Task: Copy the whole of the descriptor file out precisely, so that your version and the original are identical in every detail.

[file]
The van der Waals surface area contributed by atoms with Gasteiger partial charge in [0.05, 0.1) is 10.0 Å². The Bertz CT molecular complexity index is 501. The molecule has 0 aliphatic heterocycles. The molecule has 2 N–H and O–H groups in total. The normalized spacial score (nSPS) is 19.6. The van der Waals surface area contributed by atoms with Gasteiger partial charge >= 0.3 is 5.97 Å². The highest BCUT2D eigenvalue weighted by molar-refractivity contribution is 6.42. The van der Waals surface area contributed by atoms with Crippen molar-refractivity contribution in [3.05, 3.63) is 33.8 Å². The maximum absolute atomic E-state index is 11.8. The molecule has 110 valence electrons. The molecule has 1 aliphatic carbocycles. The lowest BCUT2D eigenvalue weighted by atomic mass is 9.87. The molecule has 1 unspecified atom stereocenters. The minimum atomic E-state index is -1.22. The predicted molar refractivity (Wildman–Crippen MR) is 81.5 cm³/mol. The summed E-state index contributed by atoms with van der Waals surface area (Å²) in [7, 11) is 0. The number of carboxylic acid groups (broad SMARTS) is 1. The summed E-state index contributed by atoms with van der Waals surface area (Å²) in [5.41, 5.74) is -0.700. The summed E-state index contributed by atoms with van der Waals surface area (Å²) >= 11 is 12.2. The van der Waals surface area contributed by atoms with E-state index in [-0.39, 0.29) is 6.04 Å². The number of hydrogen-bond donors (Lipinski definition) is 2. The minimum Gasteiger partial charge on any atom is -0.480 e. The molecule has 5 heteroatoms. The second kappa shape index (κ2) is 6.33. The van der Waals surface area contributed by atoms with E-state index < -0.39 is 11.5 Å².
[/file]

The van der Waals surface area contributed by atoms with Gasteiger partial charge in [0.05, 0.1) is 10.0 Å². The Bertz CT molecular complexity index is 501. The molecule has 0 aliphatic heterocycles. The molecule has 2 N–H and O–H groups in total. The normalized spacial score (nSPS) is 19.6. The van der Waals surface area contributed by atoms with Gasteiger partial charge >= 0.3 is 5.97 Å². The highest BCUT2D eigenvalue weighted by molar-refractivity contribution is 6.42. The van der Waals surface area contributed by atoms with Crippen molar-refractivity contribution in [3.05, 3.63) is 33.8 Å². The maximum absolute atomic E-state index is 11.8. The molecule has 110 valence electrons. The molecule has 1 aliphatic carbocycles. The lowest BCUT2D eigenvalue weighted by atomic mass is 9.87. The molecule has 1 unspecified atom stereocenters. The minimum atomic E-state index is -1.22. The predicted molar refractivity (Wildman–Crippen MR) is 81.5 cm³/mol. The summed E-state index contributed by atoms with van der Waals surface area (Å²) in [7, 11) is 0. The number of carboxylic acid groups (broad SMARTS) is 1. The summed E-state index contributed by atoms with van der Waals surface area (Å²) in [5.41, 5.74) is -0.700. The summed E-state index contributed by atoms with van der Waals surface area (Å²) >= 11 is 12.2. The van der Waals surface area contributed by atoms with E-state index in [-0.39, 0.29) is 6.04 Å². The number of hydrogen-bond donors (Lipinski definition) is 2. The minimum Gasteiger partial charge on any atom is -0.480 e. The molecule has 5 heteroatoms. The second kappa shape index (κ2) is 6.33. The van der Waals surface area contributed by atoms with E-state index < -0.39 is 11.5 Å².